by Jill Christianae Rendon
We hear people say that life is larger than things most of us are most likely to be inclined to and those that happen naturally for us, that there is a role for each person to play in some specific relation, or in some particular situation. Some call it calling; others say it’s duty. The Indians, however, call it dharma, one of the important Hindu ideals around which the lifestyle of Indian men and women revolve.
For Hindu men, ownership of one’s fate is very important. This is clearly shown by how Rama of Ramayana wholeheartedly accepted his fate of banishment by his father who favoured his brother Bharat as regent-heir over him and even despite knowing of Kaikeyi’s influence over his father’s decision. This choice of him submitting to his fate is fulfillfing his dharma as a son: to give respect and honor to his father all the time, despite falling victim to a seemingly unjust decision made by him. It was also observable that Rama did not only live according to his dharma, he also tried to help his wife, Sita live up to hers, assuring her that everything was going to be fine and that she should submit to Bharat’s authority, herself. In fact, he encouraged her to have a good relationship with him and those related to him and did not talk wicked about them or told her to seek revenge. As a son, his father’s will became his ultimate priority and as a husband, helping his wife live the right way surpassed his need for comfort. This is the same character shown by Satyavan of the story Savitri, who after rising up from the dead, badly hurt by a deadly arrow, assured her wife Savitri that he was strong again. Somehow, we could see that what is common to these men is their innate, natural tendency to try to be strong for their wives and make them feel secured.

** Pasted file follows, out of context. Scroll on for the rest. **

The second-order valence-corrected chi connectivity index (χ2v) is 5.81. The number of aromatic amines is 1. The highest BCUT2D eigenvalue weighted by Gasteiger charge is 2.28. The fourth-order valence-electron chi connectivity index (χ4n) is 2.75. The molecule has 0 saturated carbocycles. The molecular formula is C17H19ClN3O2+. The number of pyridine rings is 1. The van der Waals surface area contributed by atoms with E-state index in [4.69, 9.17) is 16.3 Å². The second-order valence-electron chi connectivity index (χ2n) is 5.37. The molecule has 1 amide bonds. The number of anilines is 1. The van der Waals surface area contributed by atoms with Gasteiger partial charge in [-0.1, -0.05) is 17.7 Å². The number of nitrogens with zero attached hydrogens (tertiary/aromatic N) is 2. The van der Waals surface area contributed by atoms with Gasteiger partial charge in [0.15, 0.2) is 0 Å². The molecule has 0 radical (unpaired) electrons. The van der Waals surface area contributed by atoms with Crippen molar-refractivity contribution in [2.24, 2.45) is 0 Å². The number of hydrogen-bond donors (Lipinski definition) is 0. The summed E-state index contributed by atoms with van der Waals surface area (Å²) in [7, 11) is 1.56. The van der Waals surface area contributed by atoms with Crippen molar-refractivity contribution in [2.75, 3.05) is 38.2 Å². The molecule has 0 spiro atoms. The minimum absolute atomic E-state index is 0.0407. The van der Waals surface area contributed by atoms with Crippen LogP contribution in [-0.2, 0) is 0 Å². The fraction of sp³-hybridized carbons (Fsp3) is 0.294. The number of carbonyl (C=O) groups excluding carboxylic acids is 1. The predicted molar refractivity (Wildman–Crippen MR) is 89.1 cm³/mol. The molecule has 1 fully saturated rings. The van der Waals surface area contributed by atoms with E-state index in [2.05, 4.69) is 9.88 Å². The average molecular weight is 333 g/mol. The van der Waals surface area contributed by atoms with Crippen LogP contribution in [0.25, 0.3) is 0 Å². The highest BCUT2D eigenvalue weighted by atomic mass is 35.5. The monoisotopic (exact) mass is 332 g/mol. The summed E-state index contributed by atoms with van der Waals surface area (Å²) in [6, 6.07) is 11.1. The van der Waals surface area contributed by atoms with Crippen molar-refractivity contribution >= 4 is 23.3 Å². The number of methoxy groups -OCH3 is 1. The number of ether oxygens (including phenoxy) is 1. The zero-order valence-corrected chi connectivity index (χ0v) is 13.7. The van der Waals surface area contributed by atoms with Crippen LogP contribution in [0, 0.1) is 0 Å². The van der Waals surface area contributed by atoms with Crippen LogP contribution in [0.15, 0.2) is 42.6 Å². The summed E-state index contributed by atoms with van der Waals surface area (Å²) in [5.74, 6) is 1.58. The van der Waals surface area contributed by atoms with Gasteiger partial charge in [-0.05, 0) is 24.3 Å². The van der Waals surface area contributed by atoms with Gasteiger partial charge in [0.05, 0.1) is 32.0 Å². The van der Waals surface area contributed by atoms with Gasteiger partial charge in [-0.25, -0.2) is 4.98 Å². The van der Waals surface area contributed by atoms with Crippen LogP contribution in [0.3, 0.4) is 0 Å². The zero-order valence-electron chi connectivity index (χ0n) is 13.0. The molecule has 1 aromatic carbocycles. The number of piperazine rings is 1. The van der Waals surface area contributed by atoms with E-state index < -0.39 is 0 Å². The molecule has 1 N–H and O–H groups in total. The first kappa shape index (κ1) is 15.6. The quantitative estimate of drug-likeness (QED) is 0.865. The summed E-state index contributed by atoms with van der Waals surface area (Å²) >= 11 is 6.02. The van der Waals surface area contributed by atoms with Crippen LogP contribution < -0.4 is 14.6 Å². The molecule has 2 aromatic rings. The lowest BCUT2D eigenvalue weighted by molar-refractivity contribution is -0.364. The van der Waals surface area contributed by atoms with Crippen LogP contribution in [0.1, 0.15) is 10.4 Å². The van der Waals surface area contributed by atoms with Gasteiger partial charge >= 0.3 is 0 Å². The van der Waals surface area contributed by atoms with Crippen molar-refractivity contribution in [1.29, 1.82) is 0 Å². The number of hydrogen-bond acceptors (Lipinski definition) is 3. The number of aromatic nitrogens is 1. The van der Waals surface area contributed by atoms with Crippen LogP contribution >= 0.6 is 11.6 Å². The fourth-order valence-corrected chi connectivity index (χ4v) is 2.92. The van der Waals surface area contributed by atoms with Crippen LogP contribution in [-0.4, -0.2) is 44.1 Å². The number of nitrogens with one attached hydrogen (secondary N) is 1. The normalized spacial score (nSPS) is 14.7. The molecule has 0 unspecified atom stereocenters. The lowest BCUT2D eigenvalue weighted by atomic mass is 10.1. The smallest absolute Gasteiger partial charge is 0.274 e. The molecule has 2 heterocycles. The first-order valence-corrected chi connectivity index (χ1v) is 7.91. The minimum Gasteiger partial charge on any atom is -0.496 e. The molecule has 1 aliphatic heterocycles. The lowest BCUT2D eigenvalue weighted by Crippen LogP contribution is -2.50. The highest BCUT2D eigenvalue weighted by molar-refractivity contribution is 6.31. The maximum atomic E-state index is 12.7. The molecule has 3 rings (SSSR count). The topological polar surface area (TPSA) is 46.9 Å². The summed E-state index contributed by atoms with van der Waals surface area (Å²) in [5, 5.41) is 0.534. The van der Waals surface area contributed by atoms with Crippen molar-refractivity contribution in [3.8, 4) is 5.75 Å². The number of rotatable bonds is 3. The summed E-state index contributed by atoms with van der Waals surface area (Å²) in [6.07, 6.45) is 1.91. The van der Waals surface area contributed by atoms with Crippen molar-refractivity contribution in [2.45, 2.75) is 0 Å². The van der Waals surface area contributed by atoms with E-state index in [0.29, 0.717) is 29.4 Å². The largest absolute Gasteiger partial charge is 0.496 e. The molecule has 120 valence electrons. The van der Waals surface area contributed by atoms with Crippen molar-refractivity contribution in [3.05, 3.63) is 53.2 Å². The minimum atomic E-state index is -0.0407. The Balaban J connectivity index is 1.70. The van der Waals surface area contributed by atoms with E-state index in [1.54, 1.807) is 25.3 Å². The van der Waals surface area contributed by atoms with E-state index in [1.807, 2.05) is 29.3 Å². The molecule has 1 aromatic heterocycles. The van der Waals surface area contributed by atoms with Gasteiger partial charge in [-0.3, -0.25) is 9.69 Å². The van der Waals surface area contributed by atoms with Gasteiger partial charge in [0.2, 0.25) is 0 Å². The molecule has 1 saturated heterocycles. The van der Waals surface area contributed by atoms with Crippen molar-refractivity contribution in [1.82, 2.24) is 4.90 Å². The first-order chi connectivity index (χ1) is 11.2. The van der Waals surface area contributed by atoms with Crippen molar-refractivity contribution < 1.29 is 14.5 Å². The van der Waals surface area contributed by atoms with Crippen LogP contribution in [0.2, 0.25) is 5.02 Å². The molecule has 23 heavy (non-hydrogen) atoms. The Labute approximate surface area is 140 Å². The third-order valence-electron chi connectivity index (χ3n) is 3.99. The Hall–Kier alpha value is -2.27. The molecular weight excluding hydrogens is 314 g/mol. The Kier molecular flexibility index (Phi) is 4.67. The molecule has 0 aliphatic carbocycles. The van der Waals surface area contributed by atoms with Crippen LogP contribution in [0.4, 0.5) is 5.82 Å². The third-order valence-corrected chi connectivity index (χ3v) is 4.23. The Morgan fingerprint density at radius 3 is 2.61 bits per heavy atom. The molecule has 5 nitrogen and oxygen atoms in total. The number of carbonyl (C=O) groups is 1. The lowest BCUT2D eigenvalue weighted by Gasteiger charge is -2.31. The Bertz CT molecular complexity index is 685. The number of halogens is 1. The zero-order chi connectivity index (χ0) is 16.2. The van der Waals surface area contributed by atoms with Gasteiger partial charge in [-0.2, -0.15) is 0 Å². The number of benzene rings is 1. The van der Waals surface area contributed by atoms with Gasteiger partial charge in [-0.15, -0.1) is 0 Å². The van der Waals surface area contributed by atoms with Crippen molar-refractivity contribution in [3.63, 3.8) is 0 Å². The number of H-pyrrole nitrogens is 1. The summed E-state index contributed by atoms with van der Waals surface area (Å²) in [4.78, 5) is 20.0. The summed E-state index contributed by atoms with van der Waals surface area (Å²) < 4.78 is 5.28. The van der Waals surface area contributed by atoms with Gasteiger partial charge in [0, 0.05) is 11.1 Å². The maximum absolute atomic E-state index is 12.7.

Respect for holy things is also important to them. This is exhibited when despite of being a king, King Dushyanta of the story Shakuntala, paid honor and respect to the hermitage and even to a deer that belongs to it. This was specifically shown when not wanting to disturb the hermitage, he dismounted from his horse from a distance. He also tried to wear modest garments on entering, giving his jewel and the bow to the charioteer. It is therefore seen here that for Hindus, it is expected that every one submits to each other’s position.
The Hindu principle of dharma is likewise important to women as it is to men. For them, fulfilling their dharma is equivalent to living life, in general. Sita of Ramayana, for instance did not mind the adjustment she had to make from living in the palace to staying in the forest with husband Rama for his banishment. To her, her role as a wife, which is to follow her husband wherever he goes and to serve him and make him happy, weighs heavier than any comfort or convenience she could have. The same is true for Savitri who chose to step out of her comfort zone to serve her husband who did not have a very fortunate state. She in fact faithfully fulfilled her duties as a wife, serving not only his husband, but her husband’s parents. She also tries to fulfil her dharma as a potential mother, by trying her best to bring back her husband’s life so she could be a mother to noble children. This is the same faithfulness to a dharma that makes Shakuntala take care of her plants with so much sensitivity and faithfulness. She notices even small details about them, and waters them faithfully. It is also might be a Hindu ideal for women to check their motives and question their feelings, evaluating the appropriateness of a certain emotions.
There may be apparent, very prominent things of this life: comfort, romance, and many others many of us seek to attain. For Hindus, however, life is not about experiencing them but sometimes letting go of them to really “live life”. This is dharma. There is just more to life.